A polychlorinated biphenyl (PCB)/biphenyl degradation gene cluster in Acidovorax sp. strain KKS102, which is very similar to that in Tn4371 from Cupriavidus oxalaticus A5, was transferred to several proteobacterial strains by conjugation. The mobilized DNA fragment consisted of 61,807 bp and carried genes for mating-pair formation (mpf), DNA transfer (dtr), integrase (int), and replication-partition proteins (rep-parAB). In the transconjugants, transferred DNA was integrated at ATTGCATCAG or similar sequences. The circular-form integrative and conjugative element (ICE) was detected by PCR, and quantitative PCR analyses revealed that, in KKS102 cells, the ratio of the circular form to the integrated form was very low (approximately 10−5). The circular form was not detected in a mutant of the int gene, which was located at the extreme left and transcribed in the inward direction, and the level of int transcriptional activity was much higher in the circular form than in the integrated form. These findings clearly demonstrated that the genes for PCB/biphenyl degradation in KKS102 cells are located on an ICE, which was named ICEKKS1024677. Comparisons of similar ICE-like elements collected from the public database suggested that those of beta- and gammaproteobacteria were distinguishable from other ICE-like elements, including those in alphaproteobacteria, with respect to the gene composition and gene organization.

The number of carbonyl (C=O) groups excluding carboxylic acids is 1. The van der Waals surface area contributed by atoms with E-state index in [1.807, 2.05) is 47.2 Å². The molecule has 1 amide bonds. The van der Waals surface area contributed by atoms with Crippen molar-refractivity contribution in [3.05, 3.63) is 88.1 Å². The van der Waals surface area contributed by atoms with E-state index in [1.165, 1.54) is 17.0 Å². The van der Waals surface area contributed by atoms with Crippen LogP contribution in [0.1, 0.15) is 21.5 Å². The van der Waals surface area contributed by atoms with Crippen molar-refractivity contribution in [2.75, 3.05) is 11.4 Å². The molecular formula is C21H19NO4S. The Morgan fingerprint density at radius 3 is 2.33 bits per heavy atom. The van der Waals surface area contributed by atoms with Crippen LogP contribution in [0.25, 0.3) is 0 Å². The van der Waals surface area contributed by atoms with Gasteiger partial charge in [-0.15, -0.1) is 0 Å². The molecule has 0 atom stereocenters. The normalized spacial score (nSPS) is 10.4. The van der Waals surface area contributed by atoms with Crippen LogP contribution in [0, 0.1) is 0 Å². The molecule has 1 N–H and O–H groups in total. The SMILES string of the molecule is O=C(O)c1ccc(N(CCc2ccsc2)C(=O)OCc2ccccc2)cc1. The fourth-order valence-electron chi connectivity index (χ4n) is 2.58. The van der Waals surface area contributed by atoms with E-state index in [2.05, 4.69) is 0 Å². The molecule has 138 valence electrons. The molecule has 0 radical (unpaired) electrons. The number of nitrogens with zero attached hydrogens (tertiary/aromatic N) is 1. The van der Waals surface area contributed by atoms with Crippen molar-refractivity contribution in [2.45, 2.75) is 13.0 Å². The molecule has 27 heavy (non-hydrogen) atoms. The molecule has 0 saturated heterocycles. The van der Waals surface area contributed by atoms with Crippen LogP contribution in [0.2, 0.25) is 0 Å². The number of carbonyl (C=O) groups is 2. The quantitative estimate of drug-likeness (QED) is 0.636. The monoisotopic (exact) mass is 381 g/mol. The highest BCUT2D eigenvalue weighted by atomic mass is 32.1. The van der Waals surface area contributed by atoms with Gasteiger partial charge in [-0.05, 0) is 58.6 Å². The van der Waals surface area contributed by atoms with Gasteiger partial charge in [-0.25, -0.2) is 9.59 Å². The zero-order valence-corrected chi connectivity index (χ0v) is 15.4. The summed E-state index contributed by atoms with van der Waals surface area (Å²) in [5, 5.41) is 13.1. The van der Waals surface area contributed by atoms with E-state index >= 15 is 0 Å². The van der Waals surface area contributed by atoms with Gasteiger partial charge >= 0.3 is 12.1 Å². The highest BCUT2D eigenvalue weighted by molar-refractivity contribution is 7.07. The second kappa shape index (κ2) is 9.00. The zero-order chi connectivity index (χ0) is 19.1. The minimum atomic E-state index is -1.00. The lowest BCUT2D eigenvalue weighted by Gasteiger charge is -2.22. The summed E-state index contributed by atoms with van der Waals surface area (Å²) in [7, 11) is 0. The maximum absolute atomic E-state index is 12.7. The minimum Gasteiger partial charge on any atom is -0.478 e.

We report the biochemical characterization of a novel haloalkane dehalogenase, DatA, isolated from the plant pathogen Agrobacterium tumefaciens C58. DatA possesses a peculiar pair of halide-stabilizing residues, Asn-Tyr, which have not been reported to play this role in other known haloalkane dehalogenases. DatA has a number of other unique characteristics, including substrate-dependent and cooperative kinetics, a dimeric structure, and excellent enantioselectivity toward racemic mixtures of chiral brominated alkanes and esters.
Purification and crystallization of LinA allowed the collection of data to 2.25 Å resolution.